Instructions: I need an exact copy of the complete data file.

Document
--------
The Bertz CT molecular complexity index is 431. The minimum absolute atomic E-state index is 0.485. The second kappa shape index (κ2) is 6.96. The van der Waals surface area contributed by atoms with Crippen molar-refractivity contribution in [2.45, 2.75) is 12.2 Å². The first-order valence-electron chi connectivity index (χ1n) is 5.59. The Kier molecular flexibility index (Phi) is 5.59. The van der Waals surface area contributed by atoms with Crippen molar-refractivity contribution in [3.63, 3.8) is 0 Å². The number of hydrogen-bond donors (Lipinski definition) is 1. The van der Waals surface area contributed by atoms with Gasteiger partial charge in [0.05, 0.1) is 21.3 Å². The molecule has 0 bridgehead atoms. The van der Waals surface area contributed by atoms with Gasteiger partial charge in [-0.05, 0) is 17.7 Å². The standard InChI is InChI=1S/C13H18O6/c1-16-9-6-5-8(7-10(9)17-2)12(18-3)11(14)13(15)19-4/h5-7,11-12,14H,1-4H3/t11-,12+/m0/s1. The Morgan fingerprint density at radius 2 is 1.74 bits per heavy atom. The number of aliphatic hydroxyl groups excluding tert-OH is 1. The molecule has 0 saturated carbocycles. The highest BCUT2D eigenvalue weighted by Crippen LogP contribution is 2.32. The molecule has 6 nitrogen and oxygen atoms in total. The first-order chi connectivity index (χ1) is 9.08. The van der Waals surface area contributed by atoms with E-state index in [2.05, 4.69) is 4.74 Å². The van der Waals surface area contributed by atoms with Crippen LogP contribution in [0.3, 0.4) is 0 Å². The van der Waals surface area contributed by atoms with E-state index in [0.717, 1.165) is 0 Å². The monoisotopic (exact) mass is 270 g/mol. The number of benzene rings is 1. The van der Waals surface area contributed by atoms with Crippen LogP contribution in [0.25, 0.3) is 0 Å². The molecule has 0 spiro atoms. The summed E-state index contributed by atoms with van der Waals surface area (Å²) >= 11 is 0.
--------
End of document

The Bertz CT molecular complexity index is 431. The minimum absolute atomic E-state index is 0.485. The second kappa shape index (κ2) is 6.96. The van der Waals surface area contributed by atoms with Crippen molar-refractivity contribution in [2.45, 2.75) is 12.2 Å². The first-order valence-electron chi connectivity index (χ1n) is 5.59. The Kier molecular flexibility index (Phi) is 5.59. The van der Waals surface area contributed by atoms with Crippen molar-refractivity contribution in [3.63, 3.8) is 0 Å². The number of hydrogen-bond donors (Lipinski definition) is 1. The van der Waals surface area contributed by atoms with Gasteiger partial charge in [0.05, 0.1) is 21.3 Å². The molecule has 0 bridgehead atoms. The van der Waals surface area contributed by atoms with Gasteiger partial charge in [-0.05, 0) is 17.7 Å². The standard InChI is InChI=1S/C13H18O6/c1-16-9-6-5-8(7-10(9)17-2)12(18-3)11(14)13(15)19-4/h5-7,11-12,14H,1-4H3/t11-,12+/m0/s1. The Morgan fingerprint density at radius 2 is 1.74 bits per heavy atom. The number of aliphatic hydroxyl groups excluding tert-OH is 1. The molecule has 0 saturated carbocycles. The highest BCUT2D eigenvalue weighted by Crippen LogP contribution is 2.32. The molecule has 6 nitrogen and oxygen atoms in total. The first-order chi connectivity index (χ1) is 9.08. The van der Waals surface area contributed by atoms with E-state index in [2.05, 4.69) is 4.74 Å². The van der Waals surface area contributed by atoms with Crippen LogP contribution in [0.3, 0.4) is 0 Å². The van der Waals surface area contributed by atoms with E-state index in [0.717, 1.165) is 0 Å². The monoisotopic (exact) mass is 270 g/mol. The number of benzene rings is 1. The van der Waals surface area contributed by atoms with Crippen LogP contribution in [0.25, 0.3) is 0 Å². The molecule has 0 spiro atoms. The summed E-state index contributed by atoms with van der Waals surface area (Å²) >= 11 is 0.